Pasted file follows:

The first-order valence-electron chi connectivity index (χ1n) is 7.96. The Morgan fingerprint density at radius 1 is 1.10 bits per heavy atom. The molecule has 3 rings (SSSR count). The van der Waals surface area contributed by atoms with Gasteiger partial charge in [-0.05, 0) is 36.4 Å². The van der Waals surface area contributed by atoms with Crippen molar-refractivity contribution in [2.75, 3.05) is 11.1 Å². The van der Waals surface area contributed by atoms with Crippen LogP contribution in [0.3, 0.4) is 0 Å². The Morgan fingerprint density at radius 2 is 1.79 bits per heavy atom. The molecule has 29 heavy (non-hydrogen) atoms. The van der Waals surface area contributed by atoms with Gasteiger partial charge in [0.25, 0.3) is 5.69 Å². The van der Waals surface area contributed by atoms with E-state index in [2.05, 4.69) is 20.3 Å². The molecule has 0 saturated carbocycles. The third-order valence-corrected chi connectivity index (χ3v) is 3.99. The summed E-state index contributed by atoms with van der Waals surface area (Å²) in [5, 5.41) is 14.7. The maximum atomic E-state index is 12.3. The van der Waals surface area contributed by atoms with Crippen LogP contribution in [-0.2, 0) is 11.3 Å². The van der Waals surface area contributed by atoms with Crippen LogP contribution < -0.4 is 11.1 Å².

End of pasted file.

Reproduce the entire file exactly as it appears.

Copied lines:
The first-order valence-electron chi connectivity index (χ1n) is 7.96. The Morgan fingerprint density at radius 1 is 1.10 bits per heavy atom. The molecule has 3 rings (SSSR count). The van der Waals surface area contributed by atoms with Gasteiger partial charge in [-0.05, 0) is 36.4 Å². The van der Waals surface area contributed by atoms with Crippen molar-refractivity contribution in [2.75, 3.05) is 11.1 Å². The van der Waals surface area contributed by atoms with Crippen LogP contribution in [0.3, 0.4) is 0 Å². The Morgan fingerprint density at radius 2 is 1.79 bits per heavy atom. The molecule has 29 heavy (non-hydrogen) atoms. The van der Waals surface area contributed by atoms with Gasteiger partial charge in [0.25, 0.3) is 5.69 Å². The van der Waals surface area contributed by atoms with E-state index in [2.05, 4.69) is 20.3 Å². The molecule has 0 saturated carbocycles. The third-order valence-corrected chi connectivity index (χ3v) is 3.99. The summed E-state index contributed by atoms with van der Waals surface area (Å²) in [5, 5.41) is 14.7. The maximum atomic E-state index is 12.3. The van der Waals surface area contributed by atoms with Crippen LogP contribution in [-0.2, 0) is 11.3 Å². The van der Waals surface area contributed by atoms with Crippen LogP contribution < -0.4 is 11.1 Å².